As we move into 2017 I would like to wish everyone a healthy and prosperous new year. Thank you for using the book and please pass on word of it to other economics teachers when you have a chance. While it is coming up on 5 years old, it remains, sadly, quite current as we remain mired in the aftermath of the 2008 financial crisis.
Besides teaching and publishing economics textbooks, I am also a regular columnist with the Pembroke Daily Observer and the Mises.ca website. If you would like to read my columns, please go here.
I am sorry I have not published an update in so many months, but since the revised curriculum was released last summer the only news has been additional school orders.
As well, I was pleased to learn of a curriculum review now taking place in British Columbia which seems likely to result in a ‘big question’ approach to the subject which, I think, would be interesting for students. Anything that may encourage more students to take up economics is a positive development.
One new development is that the books (both the student book and teachers’ guide) are now available on Amazon.ca, albeit at a slightly higher price. If your school or board’s purchasing policies make it easier to order from Amazon than to order books directly, I invite you to do so.
Thank you for your continued support and all the best for a great year ahead.
I am pleased that so many teachers requested inspection sets of the book in response to the postcards sent in August. I am even more pleased that a few school boards are piloting use of the book for board-wide adoption and that the Ministry of Education in PEI has made additional orders this year that are much larger than in previous years.
If you still have not seen a copy of the book, a list of the inspection copies distributed throughout Ontario is available here:
If a school in your board is listed as having received an inspection copy, you should be able to have them share the book with you.
On the same page, please also find the document listing the new CIA4U curriculum’s learning objectives against the lessons found in the book and a list of the schools which have already ordered class sets for student use.
I was happy to learn of the release of the updated senior Canada and World Studies curriculum a couple of weeks ago and am very happy to announce that the book covers everything in the updated CIA4U course.
Below please find a document listing the expectations for the course against the lessons in the book which satisfy them.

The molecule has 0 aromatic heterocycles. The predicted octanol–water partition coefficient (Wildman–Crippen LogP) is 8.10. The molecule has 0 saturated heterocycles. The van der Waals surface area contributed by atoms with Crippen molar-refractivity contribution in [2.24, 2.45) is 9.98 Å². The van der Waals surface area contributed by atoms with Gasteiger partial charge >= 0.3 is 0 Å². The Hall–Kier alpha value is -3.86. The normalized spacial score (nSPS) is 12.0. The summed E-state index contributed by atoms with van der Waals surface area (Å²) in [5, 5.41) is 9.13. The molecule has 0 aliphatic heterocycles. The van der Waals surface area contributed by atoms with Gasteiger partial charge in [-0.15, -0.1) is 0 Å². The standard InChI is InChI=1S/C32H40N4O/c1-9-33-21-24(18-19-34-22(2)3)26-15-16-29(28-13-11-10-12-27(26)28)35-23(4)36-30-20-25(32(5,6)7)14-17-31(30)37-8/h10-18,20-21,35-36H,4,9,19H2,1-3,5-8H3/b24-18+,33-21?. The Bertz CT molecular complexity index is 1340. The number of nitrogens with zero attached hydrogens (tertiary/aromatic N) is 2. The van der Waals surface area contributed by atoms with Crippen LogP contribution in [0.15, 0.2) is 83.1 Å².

2015 CIA4U Curriculum Objectives and Corresponding Lessons in Economics for Canadians
All the best for the remainder of your summer holidays.
I came across a news item a couple of weeks ago about a lawsuit that is working its way up the court system that really piqued my interest. The Committee for Economic and Monetary Reform is suing the Government and Bank of Canada over the Bank’s abandonment of its traditional role (as still spelled out in its charter) to provide low-interest loans to Canadian governments for infrastructure and human resource development.
I recommend you have a look at the following article to learn more:
Liberate the Bank of Canada
I also commented on this lawsuit in my own article, published this past Saturday in the Pembroke Daily Observer, which you can see here:
Wow – I hadn’t realized it had been so long since I had last posted an update! I am still waiting for the updated Ontario CIA4U curriculum to be released to see if Economics for Canadians will continue to be a good fit for the course. When I do see the curriculum, I will let you know whether the book covers the required 85% of curricular objectives or whether it will need updating, which could take the form of an additional booklet that would ship with the books or perhaps an entirely new edition. At this point, it is all conjecture.
In other news, I am pleased that additional schools continue to adopt the book for their students. I am also pleased that many teachers who currently have single copies of the student book and teachers’ guide are looking forward to adopting the book once they learn more about the new course. I was touched to receive the following email from a teacher in Burlington:
Hello, I LOVE your book for CIA4U. You explain concepts so thoroughly. And further more, your chapters are appealing and written in a language that students can comprehend! I am looking forward to the changing of the curriculum so that we can order your text.